The U.S. housing market is facing increasing risks from more frequent and damaging natural disasters. While insurers bear the initial brunt of the losses, the mortgage industry could be in an even more precarious position. Unlike insurers who can adjust premiums and underwriting on a yearly basis, mortgage lenders could be stuck with a property for up to 30 years, often on fixed interest rates. This becomes a problem when insurance payouts don’t cover the total costs of rebuilding and homeowners struggle to make mortgage payments.
One major issue is that such risks aren’t currently incorporated into mortgage pricing. The industry has yet to fully account for the potential loss of properties due to natural disasters. This is a concern, especially as climate-related events become more severe and more properties are at risk. Eddie Seiler, Executive Director of the Research Institute for Housing America at Mortgage Bankers Association, explains that it is crucial to explicitly account for these risks in the underwriting process.
A major challenge faced by the mortgage industry is the lack of certainty about climate change and its long-term impact on specific areas. Climate-risk models often provide conflicting projections, making it difficult for lenders to accurately assess the risks associated with individual properties. Timothy Judge, Head of Modeling and Chief Climate Officer at Fannie Mae, emphasizes the importance of using external providers to obtain accurate property-level analytics.
Furthermore, areas with higher climate risks often coincide with areas that are home to black, Hispanic, and lower-income households. If lenders were to start pricing loans based on climate risk, these communities would be disproportionately affected. This poses an ethical dilemma as it could deepen existing inequalities in access to homeownership.
Instead of immediately raising rates or cutting off lending in high-risk areas, lenders can take steps to mitigate climate risk. Education on making properties more resilient and implementing good credit risk management are potential solutions. However, a significant portion of the risk will ultimately be borne by government-sponsored enterprises like Fannie Mae and Freddie Mac, which insure the majority of outstanding mortgage debt in the U.S. without charging location-based premiums.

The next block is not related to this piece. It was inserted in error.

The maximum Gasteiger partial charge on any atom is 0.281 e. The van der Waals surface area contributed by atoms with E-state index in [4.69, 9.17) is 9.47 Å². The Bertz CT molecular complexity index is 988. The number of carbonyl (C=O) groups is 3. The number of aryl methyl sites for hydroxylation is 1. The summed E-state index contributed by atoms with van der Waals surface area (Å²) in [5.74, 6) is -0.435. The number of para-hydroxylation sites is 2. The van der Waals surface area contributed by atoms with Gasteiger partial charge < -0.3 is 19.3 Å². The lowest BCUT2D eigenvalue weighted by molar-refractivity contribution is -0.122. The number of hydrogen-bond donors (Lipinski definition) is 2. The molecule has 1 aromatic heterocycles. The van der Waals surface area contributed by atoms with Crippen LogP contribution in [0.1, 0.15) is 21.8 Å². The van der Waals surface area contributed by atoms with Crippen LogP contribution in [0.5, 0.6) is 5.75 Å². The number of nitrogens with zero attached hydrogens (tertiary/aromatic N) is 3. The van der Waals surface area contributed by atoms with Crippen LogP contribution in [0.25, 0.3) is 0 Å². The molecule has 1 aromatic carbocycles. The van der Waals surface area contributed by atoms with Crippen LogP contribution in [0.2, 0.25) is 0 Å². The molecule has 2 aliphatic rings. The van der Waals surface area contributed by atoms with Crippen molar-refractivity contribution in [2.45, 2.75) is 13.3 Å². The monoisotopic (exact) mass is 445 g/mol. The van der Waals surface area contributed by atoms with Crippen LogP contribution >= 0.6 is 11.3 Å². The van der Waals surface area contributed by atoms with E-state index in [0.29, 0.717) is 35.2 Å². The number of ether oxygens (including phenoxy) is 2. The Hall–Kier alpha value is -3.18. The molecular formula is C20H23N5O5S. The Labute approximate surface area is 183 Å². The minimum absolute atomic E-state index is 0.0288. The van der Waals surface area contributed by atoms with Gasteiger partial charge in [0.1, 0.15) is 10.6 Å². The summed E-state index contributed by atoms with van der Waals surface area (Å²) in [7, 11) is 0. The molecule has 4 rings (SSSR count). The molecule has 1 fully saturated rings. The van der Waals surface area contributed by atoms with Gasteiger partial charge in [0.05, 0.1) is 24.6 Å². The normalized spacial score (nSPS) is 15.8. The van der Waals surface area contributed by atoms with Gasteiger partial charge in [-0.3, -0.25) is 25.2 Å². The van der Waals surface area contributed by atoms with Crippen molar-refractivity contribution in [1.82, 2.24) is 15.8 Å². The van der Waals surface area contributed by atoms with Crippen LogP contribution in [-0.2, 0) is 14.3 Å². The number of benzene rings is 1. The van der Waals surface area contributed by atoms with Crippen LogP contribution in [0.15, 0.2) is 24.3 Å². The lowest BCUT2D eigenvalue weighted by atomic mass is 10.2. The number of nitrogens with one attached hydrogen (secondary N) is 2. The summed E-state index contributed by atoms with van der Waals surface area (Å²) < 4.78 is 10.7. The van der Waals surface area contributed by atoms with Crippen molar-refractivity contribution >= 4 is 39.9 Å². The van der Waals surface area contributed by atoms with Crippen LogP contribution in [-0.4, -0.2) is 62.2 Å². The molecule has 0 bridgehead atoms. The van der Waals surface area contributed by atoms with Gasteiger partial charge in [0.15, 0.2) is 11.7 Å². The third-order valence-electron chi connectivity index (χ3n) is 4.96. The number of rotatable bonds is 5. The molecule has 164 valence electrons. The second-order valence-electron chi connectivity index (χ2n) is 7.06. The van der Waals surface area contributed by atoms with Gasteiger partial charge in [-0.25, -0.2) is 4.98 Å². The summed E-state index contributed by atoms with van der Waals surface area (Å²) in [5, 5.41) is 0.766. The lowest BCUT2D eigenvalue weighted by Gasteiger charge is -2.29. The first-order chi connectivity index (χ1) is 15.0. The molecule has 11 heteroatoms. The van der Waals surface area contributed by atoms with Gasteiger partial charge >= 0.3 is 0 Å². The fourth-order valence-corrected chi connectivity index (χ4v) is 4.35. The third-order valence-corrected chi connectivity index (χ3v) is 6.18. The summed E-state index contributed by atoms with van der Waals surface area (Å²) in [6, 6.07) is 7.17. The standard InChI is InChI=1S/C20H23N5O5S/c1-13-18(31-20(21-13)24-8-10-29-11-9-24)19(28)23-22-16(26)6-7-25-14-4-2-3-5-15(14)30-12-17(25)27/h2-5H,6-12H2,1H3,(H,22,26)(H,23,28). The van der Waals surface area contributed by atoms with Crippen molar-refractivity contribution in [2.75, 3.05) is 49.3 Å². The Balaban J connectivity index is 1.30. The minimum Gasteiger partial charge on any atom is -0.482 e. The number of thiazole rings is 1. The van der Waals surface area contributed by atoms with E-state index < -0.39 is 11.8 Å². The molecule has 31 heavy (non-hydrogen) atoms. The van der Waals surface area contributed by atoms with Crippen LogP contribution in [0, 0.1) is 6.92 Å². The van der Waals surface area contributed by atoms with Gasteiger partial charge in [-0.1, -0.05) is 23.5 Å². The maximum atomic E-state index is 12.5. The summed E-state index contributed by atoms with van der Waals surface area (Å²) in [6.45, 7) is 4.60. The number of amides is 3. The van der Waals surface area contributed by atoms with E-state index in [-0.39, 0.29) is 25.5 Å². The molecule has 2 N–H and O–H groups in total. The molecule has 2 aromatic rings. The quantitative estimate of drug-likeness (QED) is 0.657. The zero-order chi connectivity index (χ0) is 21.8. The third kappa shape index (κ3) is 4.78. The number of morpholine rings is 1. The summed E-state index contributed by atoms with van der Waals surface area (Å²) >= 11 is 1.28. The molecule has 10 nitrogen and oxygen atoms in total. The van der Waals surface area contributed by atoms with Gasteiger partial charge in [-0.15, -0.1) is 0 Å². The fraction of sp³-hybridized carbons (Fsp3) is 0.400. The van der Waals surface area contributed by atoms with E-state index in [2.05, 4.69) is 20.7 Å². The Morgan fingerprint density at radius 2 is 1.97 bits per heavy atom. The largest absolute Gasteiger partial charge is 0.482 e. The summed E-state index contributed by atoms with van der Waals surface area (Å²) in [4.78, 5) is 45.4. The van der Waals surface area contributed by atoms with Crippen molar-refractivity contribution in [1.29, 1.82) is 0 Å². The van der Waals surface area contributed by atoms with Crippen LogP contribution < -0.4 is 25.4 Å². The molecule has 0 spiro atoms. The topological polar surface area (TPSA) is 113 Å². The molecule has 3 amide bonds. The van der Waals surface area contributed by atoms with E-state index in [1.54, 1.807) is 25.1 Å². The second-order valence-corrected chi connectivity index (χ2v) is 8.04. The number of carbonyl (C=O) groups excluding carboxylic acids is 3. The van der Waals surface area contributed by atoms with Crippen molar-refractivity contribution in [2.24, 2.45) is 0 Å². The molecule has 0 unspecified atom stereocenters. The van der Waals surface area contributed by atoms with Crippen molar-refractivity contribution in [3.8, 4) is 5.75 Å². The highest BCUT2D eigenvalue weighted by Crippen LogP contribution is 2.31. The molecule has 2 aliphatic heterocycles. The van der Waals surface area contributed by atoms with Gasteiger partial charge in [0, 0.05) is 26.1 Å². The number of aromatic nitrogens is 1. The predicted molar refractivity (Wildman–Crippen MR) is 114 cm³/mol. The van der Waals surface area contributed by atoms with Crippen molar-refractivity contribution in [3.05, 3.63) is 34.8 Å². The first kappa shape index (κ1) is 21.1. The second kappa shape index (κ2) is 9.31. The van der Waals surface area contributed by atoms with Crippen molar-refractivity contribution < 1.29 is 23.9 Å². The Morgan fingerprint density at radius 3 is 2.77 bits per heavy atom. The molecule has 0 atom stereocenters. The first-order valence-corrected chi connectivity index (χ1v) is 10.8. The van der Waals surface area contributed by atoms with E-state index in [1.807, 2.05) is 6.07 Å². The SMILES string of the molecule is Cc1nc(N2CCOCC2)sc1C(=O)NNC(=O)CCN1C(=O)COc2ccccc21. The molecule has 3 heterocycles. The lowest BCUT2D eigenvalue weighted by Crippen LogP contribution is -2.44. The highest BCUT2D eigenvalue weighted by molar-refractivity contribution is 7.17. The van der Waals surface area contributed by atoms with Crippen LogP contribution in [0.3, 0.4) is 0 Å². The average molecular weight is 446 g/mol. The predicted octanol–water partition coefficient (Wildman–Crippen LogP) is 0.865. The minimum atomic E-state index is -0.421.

Passing on climate liabilities to taxpayers without charging extra for mortgage insurance from lenders could lead to further inequities. Vulnerable communities could be left to bear the burden of climate-related costs, while lenders and investors are protected. It is essential to ensure that changes in pricing and risk allocation consider the impact on these communities.
Investors in mortgages protected by federal insurers may also face prepayment risk if properties are destroyed and homeowners walk away. This would result in early buyouts of mortgages, cutting short the expected interest payments for lenders.
Despite the increasing risks, the housing market has yet to fully price in the impact of climate change. Many Americans continue to move to areas vulnerable to hurricanes, wildfires, and extreme heat due to affordable housing and booming local economies. This raises concerns about the overvaluation of homes exposed to flood risks and the potential loss of home equity, particularly for low-income households.
The housing market’s reliance on new developments in vulnerable areas, driven by local governments competing for more development and tax revenue, exacerbates the risks. While it may provide a short-term boost to the housing market, the long-term consequences could be significant. It is crucial for stakeholders in the mortgage industry to proactively address climate risks and incorporate them into their decision-making processes before it is too late.
In conclusion, the U.S. housing market faces mounting risks from natural disasters, and the mortgage industry is particularly vulnerable. It is essential for lenders, insurers, and government entities to collaborate and address these risks proactively to safeguard homeowners and mitigate the potential impact on vulnerable communities. Failure to do so could have severe consequences for the stability of the housing market and exacerbate existing inequalities in access to homeownership.